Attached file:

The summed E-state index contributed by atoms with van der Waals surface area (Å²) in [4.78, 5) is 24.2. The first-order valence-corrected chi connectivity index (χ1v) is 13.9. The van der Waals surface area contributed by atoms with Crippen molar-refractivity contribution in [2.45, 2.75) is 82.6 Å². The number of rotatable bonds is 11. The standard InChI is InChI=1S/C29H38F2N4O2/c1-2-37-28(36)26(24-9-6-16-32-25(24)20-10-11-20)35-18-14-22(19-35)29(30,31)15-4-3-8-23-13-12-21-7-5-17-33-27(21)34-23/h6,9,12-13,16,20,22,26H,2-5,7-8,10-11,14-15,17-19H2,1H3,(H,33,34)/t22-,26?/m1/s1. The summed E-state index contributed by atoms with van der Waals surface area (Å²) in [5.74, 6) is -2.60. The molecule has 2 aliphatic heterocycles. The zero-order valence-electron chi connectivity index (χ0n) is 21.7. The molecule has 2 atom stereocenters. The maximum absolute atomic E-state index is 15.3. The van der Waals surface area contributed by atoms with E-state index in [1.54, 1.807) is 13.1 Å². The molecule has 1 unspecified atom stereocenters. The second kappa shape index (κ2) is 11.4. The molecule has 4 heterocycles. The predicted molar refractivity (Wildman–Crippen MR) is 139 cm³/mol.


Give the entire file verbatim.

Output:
The summed E-state index contributed by atoms with van der Waals surface area (Å²) in [4.78, 5) is 24.2. The first-order valence-corrected chi connectivity index (χ1v) is 13.9. The van der Waals surface area contributed by atoms with Crippen molar-refractivity contribution in [2.45, 2.75) is 82.6 Å². The number of rotatable bonds is 11. The standard InChI is InChI=1S/C29H38F2N4O2/c1-2-37-28(36)26(24-9-6-16-32-25(24)20-10-11-20)35-18-14-22(19-35)29(30,31)15-4-3-8-23-13-12-21-7-5-17-33-27(21)34-23/h6,9,12-13,16,20,22,26H,2-5,7-8,10-11,14-15,17-19H2,1H3,(H,33,34)/t22-,26?/m1/s1. The summed E-state index contributed by atoms with van der Waals surface area (Å²) in [5.74, 6) is -2.60. The molecule has 2 aliphatic heterocycles. The zero-order valence-electron chi connectivity index (χ0n) is 21.7. The molecule has 2 atom stereocenters. The maximum absolute atomic E-state index is 15.3. The van der Waals surface area contributed by atoms with E-state index in [1.54, 1.807) is 13.1 Å². The molecule has 1 unspecified atom stereocenters. The second kappa shape index (κ2) is 11.4. The molecule has 4 heterocycles. The predicted molar refractivity (Wildman–Crippen MR) is 139 cm³/mol.